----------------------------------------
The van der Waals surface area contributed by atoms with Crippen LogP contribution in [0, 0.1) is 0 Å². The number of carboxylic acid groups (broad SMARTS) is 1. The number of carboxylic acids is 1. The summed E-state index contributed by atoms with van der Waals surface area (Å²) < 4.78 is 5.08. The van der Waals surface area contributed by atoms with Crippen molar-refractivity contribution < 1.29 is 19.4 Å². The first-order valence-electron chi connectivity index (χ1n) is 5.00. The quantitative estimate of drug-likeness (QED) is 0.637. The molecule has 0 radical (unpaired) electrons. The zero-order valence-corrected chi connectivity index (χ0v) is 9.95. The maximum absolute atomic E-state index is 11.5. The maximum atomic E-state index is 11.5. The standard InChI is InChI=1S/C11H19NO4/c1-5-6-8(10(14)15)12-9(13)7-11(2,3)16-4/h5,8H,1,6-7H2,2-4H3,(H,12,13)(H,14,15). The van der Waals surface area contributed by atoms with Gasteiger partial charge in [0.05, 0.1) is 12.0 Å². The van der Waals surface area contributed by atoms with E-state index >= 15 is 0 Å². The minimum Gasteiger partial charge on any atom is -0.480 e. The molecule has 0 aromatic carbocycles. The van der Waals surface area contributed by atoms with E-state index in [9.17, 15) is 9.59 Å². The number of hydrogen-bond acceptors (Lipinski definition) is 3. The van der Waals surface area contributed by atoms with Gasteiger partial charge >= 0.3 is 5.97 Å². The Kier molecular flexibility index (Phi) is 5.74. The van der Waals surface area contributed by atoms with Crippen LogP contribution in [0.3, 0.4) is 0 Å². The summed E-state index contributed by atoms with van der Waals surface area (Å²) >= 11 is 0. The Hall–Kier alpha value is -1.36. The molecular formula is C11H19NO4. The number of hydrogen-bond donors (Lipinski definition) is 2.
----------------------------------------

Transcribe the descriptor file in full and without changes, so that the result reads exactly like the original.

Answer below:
The van der Waals surface area contributed by atoms with Crippen LogP contribution in [0, 0.1) is 0 Å². The number of carboxylic acid groups (broad SMARTS) is 1. The number of carboxylic acids is 1. The summed E-state index contributed by atoms with van der Waals surface area (Å²) < 4.78 is 5.08. The van der Waals surface area contributed by atoms with Crippen molar-refractivity contribution < 1.29 is 19.4 Å². The first-order valence-electron chi connectivity index (χ1n) is 5.00. The quantitative estimate of drug-likeness (QED) is 0.637. The molecule has 0 radical (unpaired) electrons. The zero-order valence-corrected chi connectivity index (χ0v) is 9.95. The maximum absolute atomic E-state index is 11.5. The maximum atomic E-state index is 11.5. The standard InChI is InChI=1S/C11H19NO4/c1-5-6-8(10(14)15)12-9(13)7-11(2,3)16-4/h5,8H,1,6-7H2,2-4H3,(H,12,13)(H,14,15). The van der Waals surface area contributed by atoms with Gasteiger partial charge in [0.05, 0.1) is 12.0 Å². The van der Waals surface area contributed by atoms with E-state index >= 15 is 0 Å². The minimum Gasteiger partial charge on any atom is -0.480 e. The molecule has 0 aromatic carbocycles. The van der Waals surface area contributed by atoms with E-state index in [9.17, 15) is 9.59 Å². The number of hydrogen-bond acceptors (Lipinski definition) is 3. The van der Waals surface area contributed by atoms with Gasteiger partial charge >= 0.3 is 5.97 Å². The Kier molecular flexibility index (Phi) is 5.74. The van der Waals surface area contributed by atoms with Crippen LogP contribution in [0.3, 0.4) is 0 Å². The summed E-state index contributed by atoms with van der Waals surface area (Å²) >= 11 is 0. The Hall–Kier alpha value is -1.36. The molecular formula is C11H19NO4. The number of hydrogen-bond donors (Lipinski definition) is 2.